Coming up: young performing artists on the rise in the Baltimore region

For Baltimore Sun Media Group
See the young performing artists on the rise in the Baltimore region.

Whether it's dancers, musicians or actors, these young up-and-coming artists in the Baltimore region are eager to make their mark in the world. Here's a look at five local talented young performers rising to the top.

Mateen Milan, musician

When the instructors at Peabody's Tuned In program asked students if they were interested in taking up a second instrument, Mateen Milan, who played clarinet at the time, looked down the list and picked out something he hadn't seen before just to try it.

"I saw something called a bassoon on the list and I said 'oh that looks cool,' and I asked to try it out," said Milan, 17, who was born and raised in Baltimore.

From then on, he was hooked.

The program bought Milan a bassoon and he began his intensive training. Just four months later he played the instrument for the admission committee at the Baltimore School for the Arts, hoping for a chance to improve his skills.

"By the grace of God and with the support of by parents and my mentors, I was granted admission to BSA not only on bassoon but on clarinet as well," Milan said.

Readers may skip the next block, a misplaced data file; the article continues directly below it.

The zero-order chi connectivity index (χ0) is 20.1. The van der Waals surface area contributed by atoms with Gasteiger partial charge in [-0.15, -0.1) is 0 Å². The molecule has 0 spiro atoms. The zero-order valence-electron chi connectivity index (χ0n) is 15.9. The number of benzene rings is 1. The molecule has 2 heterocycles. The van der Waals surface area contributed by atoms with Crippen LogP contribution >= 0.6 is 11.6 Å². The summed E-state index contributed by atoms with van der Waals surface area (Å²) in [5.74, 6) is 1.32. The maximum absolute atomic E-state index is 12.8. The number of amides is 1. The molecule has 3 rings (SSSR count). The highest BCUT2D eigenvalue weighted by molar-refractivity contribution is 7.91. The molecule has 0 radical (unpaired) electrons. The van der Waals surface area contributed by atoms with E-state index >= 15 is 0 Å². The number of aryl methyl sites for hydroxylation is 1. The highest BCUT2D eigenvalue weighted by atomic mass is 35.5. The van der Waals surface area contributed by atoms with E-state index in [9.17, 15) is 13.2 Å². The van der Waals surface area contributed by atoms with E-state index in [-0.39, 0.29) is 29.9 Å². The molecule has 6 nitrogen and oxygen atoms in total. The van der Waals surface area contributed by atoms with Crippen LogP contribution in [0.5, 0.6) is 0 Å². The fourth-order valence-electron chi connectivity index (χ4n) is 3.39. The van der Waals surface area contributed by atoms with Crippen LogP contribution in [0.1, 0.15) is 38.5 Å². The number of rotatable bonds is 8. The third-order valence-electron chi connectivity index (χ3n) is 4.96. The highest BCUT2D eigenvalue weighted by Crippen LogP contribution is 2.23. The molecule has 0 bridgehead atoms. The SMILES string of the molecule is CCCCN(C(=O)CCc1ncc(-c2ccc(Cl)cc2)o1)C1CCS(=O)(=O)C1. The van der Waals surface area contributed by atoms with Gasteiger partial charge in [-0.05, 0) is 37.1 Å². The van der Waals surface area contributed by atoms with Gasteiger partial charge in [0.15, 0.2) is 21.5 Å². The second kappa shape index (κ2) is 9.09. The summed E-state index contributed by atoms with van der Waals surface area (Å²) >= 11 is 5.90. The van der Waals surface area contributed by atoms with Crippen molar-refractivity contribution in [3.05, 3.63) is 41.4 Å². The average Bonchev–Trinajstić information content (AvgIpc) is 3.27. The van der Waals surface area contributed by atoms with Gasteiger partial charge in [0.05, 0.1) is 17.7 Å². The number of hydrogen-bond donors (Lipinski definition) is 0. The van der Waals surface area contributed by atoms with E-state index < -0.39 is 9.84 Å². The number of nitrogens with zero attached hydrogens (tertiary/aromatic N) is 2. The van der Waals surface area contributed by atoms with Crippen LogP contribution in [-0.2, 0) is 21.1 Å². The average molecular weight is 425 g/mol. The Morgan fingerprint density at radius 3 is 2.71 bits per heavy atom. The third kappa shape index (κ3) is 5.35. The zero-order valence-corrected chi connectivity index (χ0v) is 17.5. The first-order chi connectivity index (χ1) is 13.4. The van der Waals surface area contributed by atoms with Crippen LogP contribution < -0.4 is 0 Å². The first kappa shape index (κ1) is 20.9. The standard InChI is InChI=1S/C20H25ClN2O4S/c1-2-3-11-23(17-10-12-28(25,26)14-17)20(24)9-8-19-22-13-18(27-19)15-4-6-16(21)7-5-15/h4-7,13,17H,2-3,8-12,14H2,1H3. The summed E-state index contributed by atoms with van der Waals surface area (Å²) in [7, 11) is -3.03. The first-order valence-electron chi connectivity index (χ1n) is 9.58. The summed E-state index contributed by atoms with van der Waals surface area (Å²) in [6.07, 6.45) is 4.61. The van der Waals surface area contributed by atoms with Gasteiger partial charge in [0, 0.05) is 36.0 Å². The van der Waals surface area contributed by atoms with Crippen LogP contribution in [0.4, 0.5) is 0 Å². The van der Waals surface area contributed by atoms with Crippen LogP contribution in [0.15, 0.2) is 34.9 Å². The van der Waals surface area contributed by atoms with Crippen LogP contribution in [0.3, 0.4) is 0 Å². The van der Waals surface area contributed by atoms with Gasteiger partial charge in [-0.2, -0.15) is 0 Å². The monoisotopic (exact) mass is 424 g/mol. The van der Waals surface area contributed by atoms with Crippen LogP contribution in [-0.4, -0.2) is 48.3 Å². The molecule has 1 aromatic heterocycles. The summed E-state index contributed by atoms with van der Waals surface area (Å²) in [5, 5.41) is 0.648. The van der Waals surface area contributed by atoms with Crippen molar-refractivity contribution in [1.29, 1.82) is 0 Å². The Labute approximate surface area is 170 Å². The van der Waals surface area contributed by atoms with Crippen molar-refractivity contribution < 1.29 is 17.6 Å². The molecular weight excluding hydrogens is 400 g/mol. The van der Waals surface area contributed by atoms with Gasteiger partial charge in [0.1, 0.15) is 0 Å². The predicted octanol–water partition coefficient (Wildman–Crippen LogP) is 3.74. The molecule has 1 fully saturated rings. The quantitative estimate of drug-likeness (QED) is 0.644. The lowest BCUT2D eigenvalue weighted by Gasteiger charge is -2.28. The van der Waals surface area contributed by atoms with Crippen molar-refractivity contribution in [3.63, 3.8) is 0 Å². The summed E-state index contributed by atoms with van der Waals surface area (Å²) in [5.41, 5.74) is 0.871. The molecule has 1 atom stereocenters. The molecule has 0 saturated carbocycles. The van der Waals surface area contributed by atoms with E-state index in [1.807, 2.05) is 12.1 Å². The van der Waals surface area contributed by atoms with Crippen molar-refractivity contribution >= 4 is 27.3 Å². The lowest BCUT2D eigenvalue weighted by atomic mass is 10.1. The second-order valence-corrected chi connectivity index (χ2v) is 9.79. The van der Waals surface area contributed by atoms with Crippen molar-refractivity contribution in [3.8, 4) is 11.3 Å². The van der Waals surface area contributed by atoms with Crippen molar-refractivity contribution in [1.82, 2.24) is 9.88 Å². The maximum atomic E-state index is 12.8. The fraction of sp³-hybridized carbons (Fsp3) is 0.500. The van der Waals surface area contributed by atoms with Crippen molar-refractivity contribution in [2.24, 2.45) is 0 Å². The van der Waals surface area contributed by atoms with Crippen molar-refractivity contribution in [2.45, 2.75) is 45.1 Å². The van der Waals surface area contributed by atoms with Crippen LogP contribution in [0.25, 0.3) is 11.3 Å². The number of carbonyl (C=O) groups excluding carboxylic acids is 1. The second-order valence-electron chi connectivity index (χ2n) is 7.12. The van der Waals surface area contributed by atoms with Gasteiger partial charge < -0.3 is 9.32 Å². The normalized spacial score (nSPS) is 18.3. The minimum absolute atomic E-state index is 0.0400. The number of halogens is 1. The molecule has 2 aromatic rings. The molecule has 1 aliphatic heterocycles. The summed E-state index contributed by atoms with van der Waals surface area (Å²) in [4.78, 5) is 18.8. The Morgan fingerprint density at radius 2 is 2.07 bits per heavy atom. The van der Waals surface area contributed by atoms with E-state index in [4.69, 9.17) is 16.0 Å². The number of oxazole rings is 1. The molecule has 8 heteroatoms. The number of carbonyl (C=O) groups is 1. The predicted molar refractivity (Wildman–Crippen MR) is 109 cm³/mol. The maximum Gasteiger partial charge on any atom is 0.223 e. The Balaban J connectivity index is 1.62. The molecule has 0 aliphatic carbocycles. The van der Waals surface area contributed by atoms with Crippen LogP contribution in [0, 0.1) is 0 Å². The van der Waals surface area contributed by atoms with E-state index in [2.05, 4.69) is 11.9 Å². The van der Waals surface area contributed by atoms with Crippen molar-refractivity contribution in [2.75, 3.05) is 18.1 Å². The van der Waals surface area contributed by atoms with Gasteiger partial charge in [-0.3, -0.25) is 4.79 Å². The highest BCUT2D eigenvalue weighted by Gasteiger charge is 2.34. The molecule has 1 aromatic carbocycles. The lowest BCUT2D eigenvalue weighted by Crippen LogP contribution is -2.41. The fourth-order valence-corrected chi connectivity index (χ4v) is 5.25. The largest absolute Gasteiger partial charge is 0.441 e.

In May, Milan graduated from the Baltimore School of the Arts music department and will be heading to the Peabody Conservatory of Johns Hopkins in the fall for college on full scholarship.

"I am super scared but I'm also really excited to say that I've made it through the Baltimore music programs and I'm ready for that next step," he said.

Milan is one of the rare students to attend three of the major music programs in Baltimore – Orchkids through the Baltimore Symphony Orchestra, the Peabody Music Program and the Baltimore School for the Arts.

He is now a program assistant at the Orchkids program through the BSO, a year-round during and afterschool music program for youth in Baltimore City neighborhoods.

"He is the poster child for what's possible in Baltimore City," said Dan Trahey, artistic director at Orchkids and director at the Peabody Conservatory's Tuned In program where Milan has been studying for the past seven years. "Leadership, skill on the instrument, outgoing personality, and strong academics make him the ideal role model for kids growing up in the city."

And Milan says he wouldn't be the person he was today if it wasn't for the push of his role models in the city.

"You wouldn't have a reason to know my name if it wasn't for Dan taking me seriously when I said I wanted to play the bassoon and the pushing me to see what I could do," Milan said.

Trahey says Milan's hard work paid off. "He worked his way up by practicing," Trahey said. "He's very talented but he's showing the world how hard-working he is by not relying on his talent."